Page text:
Senator David Norris' address to Seanad Eireann (the Irish Senate)

In Sept. 2007, fourteen months before Ireland's bank bailout, I resigned from my position as the Risk Manager of UniCredit Bank Ireland. I did that in order not to incriminate myself. I have spent the last 4 years seeking justice. On Feb. 23rd., 2010, I was fortunate to have Senator David Norris raise the matter in Seanad Eireann (the Irish Senate), and request a response from the Minister of Finance, Mr. Brian Lenihan. Senator Norris concluded by stating that:
"...there is ministerial responsibility in this matter. This is a grossly serious matter which has been reported to the Financial Regulator. A man has lost his job as a result. He honourably resigned. The degree of breach was 40 times the accepted margin. This is a disaster. If we are not prepared to face the issue and investigate it when it has been laid before the House, there is absolutely no hope for the financial system or its reputation worldwide...How can the Financial Regulator investigate himself? He was in breach of his responsibility."
In Nov. 2011, Emma Alberici, Europe correspondent for ABC TV, told my story as part of her documentary 'Going Rogue' which featured Nick Leeson and Sir John Vickers among other interviewees. It is ironic that at a time when the Irish tax-payer is bailing out un-secured bond holders, my story which occurred in Dublin, is deemed of interest to the Australian TV license payer. Please click on 'play video' on the following link:
VRT, Belgian state-TV, aired this interview with me on March 6th., 2013. My Interview begins in minute 27:
Het verdriet van Europa: Zeepbellen blazen (The sadness of Europe: Bursting bubbles)
VRT, Belgian state-TV, released extra footage of my interview on March 8th., 2013. (in English):

Monday, 25 July 2011

Ireland has become the UK's Greece...

So now we have the UK government using its tax-payers' money to bail-out a sinking Irish bank. GolemXIV writes this afternoon:

RBS bailing out Bank of Ireland

The Bank of Ireland saga continues.

Here is an article from
the Irish Independent from Saturday. It begins,
BANK of Ireland (BoI) yesterday raised €2.9bn in fresh short-term funding, believed to be from Royal Bank of Scotland(RBS), as the bank fights to stay out of state control.
And of course RBS is owned by you and me. So a British bank which was nationalized to save it from insolvency, is now lending to an Irish bank to save it from insolvency and being nationalized.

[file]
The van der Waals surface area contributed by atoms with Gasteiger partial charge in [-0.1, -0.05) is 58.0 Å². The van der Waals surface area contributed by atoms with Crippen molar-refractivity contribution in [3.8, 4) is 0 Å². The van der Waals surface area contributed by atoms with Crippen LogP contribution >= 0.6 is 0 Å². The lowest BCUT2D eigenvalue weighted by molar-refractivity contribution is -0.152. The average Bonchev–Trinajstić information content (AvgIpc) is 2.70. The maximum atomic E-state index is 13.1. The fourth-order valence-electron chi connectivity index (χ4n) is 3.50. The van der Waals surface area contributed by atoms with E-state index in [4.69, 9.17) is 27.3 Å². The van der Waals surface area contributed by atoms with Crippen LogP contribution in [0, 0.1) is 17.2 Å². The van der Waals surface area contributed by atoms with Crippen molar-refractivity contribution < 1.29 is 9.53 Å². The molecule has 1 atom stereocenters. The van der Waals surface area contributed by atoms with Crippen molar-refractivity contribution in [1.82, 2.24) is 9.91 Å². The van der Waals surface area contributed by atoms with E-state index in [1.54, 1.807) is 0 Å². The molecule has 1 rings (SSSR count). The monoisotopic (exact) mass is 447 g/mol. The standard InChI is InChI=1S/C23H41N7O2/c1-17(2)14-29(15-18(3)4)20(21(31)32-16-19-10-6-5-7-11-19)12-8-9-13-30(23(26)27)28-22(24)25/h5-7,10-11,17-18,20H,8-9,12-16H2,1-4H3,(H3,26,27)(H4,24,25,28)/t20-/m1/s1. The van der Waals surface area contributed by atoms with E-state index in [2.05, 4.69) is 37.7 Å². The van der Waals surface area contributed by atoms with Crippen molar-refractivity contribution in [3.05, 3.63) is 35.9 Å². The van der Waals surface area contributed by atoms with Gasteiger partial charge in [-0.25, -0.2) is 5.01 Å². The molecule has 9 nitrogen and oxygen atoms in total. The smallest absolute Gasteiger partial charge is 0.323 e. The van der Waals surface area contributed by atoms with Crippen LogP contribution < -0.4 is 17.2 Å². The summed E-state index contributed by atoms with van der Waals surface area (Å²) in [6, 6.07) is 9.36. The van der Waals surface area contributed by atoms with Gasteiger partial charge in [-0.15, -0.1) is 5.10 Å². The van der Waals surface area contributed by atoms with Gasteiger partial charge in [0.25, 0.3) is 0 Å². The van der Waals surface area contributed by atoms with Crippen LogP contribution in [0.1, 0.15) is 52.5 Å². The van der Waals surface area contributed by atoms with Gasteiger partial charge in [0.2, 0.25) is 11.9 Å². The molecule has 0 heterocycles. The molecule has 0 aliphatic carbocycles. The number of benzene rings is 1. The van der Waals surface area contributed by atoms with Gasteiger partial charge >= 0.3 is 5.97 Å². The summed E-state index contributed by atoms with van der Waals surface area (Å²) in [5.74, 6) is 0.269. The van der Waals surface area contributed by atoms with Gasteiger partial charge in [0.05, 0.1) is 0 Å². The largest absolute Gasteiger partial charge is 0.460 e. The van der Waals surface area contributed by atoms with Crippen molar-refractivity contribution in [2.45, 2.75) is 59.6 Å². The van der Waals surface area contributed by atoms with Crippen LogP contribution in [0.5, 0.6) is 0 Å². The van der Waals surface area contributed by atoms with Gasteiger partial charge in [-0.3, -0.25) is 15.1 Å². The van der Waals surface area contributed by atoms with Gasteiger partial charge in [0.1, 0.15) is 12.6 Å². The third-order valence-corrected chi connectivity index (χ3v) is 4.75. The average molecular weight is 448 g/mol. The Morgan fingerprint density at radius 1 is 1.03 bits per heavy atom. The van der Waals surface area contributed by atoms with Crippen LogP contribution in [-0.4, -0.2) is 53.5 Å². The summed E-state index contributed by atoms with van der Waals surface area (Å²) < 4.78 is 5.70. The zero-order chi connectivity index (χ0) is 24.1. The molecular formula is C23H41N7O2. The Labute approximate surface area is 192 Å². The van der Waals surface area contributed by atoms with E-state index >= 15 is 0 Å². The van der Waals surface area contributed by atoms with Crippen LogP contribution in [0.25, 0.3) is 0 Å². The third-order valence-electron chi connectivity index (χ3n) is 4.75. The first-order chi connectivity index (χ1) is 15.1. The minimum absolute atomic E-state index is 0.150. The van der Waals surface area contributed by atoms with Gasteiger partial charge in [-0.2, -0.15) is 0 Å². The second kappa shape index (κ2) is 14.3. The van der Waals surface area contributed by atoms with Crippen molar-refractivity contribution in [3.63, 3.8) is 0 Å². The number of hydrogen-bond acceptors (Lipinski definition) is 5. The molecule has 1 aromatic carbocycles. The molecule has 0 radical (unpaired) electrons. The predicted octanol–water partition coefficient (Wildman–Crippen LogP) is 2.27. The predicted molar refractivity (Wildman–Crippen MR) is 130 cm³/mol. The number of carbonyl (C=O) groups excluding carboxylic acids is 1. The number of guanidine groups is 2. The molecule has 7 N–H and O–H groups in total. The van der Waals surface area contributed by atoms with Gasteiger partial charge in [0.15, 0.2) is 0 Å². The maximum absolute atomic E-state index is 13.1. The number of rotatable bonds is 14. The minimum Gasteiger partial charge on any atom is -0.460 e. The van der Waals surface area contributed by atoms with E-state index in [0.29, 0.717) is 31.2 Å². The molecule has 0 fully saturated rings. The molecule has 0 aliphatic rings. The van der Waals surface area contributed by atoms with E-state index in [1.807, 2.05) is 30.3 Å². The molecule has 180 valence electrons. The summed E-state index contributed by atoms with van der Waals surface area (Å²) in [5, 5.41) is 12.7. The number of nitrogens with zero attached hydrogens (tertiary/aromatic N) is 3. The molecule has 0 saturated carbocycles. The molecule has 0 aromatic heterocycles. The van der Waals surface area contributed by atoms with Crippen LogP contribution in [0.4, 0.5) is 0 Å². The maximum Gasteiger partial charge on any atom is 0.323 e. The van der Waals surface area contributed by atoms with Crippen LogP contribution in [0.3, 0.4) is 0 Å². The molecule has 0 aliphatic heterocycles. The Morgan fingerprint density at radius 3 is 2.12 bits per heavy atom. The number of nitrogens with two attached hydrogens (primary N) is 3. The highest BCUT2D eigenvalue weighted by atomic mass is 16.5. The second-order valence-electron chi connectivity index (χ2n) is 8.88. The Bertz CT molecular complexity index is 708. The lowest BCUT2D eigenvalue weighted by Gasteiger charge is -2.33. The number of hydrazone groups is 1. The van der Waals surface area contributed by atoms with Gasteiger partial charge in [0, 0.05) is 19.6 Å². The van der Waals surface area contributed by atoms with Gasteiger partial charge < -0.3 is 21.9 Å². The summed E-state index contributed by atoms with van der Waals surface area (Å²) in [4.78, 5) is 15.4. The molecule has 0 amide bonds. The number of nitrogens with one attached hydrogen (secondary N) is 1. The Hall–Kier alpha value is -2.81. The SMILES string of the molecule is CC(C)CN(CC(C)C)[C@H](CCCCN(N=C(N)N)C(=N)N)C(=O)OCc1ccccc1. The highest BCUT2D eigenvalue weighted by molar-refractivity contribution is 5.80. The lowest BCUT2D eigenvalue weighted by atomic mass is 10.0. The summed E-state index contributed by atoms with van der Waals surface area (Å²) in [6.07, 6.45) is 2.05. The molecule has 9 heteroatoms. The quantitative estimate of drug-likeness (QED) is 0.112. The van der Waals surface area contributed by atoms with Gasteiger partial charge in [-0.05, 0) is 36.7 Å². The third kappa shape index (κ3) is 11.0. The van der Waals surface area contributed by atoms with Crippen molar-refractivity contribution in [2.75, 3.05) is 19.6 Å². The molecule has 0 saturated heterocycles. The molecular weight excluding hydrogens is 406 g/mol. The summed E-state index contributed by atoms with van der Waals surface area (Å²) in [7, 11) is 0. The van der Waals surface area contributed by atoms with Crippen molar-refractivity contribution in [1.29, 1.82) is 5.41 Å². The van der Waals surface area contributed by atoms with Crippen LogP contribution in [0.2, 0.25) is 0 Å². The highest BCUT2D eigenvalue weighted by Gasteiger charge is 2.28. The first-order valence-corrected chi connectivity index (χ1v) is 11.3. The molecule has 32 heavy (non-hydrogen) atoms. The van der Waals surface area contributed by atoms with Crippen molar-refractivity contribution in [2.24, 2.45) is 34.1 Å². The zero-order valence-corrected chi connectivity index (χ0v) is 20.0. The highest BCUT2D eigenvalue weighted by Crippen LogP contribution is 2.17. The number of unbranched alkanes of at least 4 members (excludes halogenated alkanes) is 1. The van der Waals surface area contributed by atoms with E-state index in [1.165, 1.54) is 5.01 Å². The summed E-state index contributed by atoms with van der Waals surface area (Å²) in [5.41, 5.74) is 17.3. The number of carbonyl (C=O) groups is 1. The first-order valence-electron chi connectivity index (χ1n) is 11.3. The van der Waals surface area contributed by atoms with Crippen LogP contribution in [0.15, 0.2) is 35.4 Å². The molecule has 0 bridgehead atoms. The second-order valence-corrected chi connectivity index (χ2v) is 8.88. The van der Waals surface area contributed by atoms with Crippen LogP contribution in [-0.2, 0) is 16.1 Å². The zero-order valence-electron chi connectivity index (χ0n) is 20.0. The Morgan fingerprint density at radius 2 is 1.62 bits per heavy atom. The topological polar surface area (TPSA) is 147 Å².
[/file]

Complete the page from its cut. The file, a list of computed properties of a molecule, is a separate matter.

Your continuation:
Several questions beyond the simple WHY? First what does RBS get from this deal? Why does the British Government (for their proxies would surely have been consulted)  think this is a good thing to spend money on at a time when our banking sector is not healthy enough to stand on its won feet and our public spending is being cut with a savage glee?

And why does the Irish Government prefer this solution plus selling stakes to unidentified investors in New York, to nationalizing via further Irish State support?

The broad details of the deal are that BoI will pay RBS 2.76% above the Libor rate which banks usually charge to lend to each other. The duration of the loan is for 2,2 years.  So this is short but not very short. It is the kind of debt that before the crash risk managers smiled upon. Swapping out longer loans for shorter ones of this sort of length. But that was then.  These days the banks are a little less sanguine about the brilliance of being dependent on short term loans that have to be rolled. So this is probably the longest RBS would settle for.

The rate speaks for itself.  So this could just be RBS thinking here is a way of placing 2.9 Billion in a profitable deal.  But I don't think that explains it. BoI is not a great bet and neither is Ireland as a whole,  The implicit government guarantee of not letting 'to big to fail' banks go down has to be questioned by the very fact that the Irish government is now hitting bond holders of Junior and unsecured debt for 80-90% losses. (Not that those holding the debt will lose that much since many will have bought the debt more recently at a discount when they [purchased. But this is still making the private bond holders share the pain. So there is no blanket guarantee. So why would RBS want to get involved at such a volatile time?

I think we have to entertain the possibility that RBS is lending to cover larger losses if BoI was to fail. RBS is one of the British banks I have long suspected was heavily exposed to Ireland. I think RBS is trying to save itself via this deal. The banks call it a loan. I see it as a bail out. The two states are using private banks as cover.

The larger question is what the position of the Irish government is and its debt sewer NAMA.  NAMA is the Irish 'bad bank' which has previously bought up a river of effluent from the Irish Banks. More recently it has been buying less. Why?  You could argue, sound business sense. But why would we get an outbreak of that where it has never been seen before.

I think NAMA is hiding its own rising pressure of troubles. This BoI deal suggests to me pressures are growing and options for addressing them are dwindling.

Germany is trying to control an explosive pressure in Greece. The UK is dealing with something so far smaller but potentially larger in Ireland. In Germany the voters are aware of what extra debts and risks they are being forced to shoulder. And they are angry and getting angrier. In the UK the voters are unaware. Unaware of what RBS is doing and what extra risks  that exposes  the UK tax payer to.